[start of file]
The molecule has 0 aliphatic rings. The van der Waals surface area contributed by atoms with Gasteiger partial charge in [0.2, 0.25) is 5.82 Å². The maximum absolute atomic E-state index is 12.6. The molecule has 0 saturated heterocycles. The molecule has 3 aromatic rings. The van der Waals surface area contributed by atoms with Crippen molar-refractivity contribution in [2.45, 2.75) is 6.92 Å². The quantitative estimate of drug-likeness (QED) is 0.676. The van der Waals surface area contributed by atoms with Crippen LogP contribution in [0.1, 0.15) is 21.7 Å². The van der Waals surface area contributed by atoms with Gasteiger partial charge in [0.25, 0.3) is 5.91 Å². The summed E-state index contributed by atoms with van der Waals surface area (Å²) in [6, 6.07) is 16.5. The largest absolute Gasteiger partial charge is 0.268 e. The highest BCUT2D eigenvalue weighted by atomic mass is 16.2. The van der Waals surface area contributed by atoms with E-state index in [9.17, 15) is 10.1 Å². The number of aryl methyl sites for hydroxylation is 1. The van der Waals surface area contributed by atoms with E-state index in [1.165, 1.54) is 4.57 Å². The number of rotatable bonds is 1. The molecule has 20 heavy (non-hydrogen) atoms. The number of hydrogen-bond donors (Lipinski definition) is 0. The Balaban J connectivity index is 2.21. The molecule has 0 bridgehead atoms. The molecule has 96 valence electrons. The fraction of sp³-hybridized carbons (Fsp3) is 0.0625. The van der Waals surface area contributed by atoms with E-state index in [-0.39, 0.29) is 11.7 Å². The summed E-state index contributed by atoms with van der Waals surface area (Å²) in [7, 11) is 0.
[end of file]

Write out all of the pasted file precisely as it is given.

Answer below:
The molecule has 0 aliphatic rings. The van der Waals surface area contributed by atoms with Gasteiger partial charge in [0.2, 0.25) is 5.82 Å². The maximum absolute atomic E-state index is 12.6. The molecule has 0 saturated heterocycles. The molecule has 3 aromatic rings. The van der Waals surface area contributed by atoms with Crippen molar-refractivity contribution in [2.45, 2.75) is 6.92 Å². The quantitative estimate of drug-likeness (QED) is 0.676. The van der Waals surface area contributed by atoms with Crippen LogP contribution in [0.1, 0.15) is 21.7 Å². The van der Waals surface area contributed by atoms with Gasteiger partial charge in [0.25, 0.3) is 5.91 Å². The summed E-state index contributed by atoms with van der Waals surface area (Å²) in [6, 6.07) is 16.5. The largest absolute Gasteiger partial charge is 0.268 e. The highest BCUT2D eigenvalue weighted by atomic mass is 16.2. The van der Waals surface area contributed by atoms with E-state index in [9.17, 15) is 10.1 Å². The number of aryl methyl sites for hydroxylation is 1. The van der Waals surface area contributed by atoms with E-state index in [1.165, 1.54) is 4.57 Å². The number of rotatable bonds is 1. The molecule has 20 heavy (non-hydrogen) atoms. The number of hydrogen-bond donors (Lipinski definition) is 0. The Balaban J connectivity index is 2.21. The molecule has 0 bridgehead atoms. The molecule has 96 valence electrons. The fraction of sp³-hybridized carbons (Fsp3) is 0.0625. The van der Waals surface area contributed by atoms with E-state index in [-0.39, 0.29) is 11.7 Å². The summed E-state index contributed by atoms with van der Waals surface area (Å²) in [7, 11) is 0.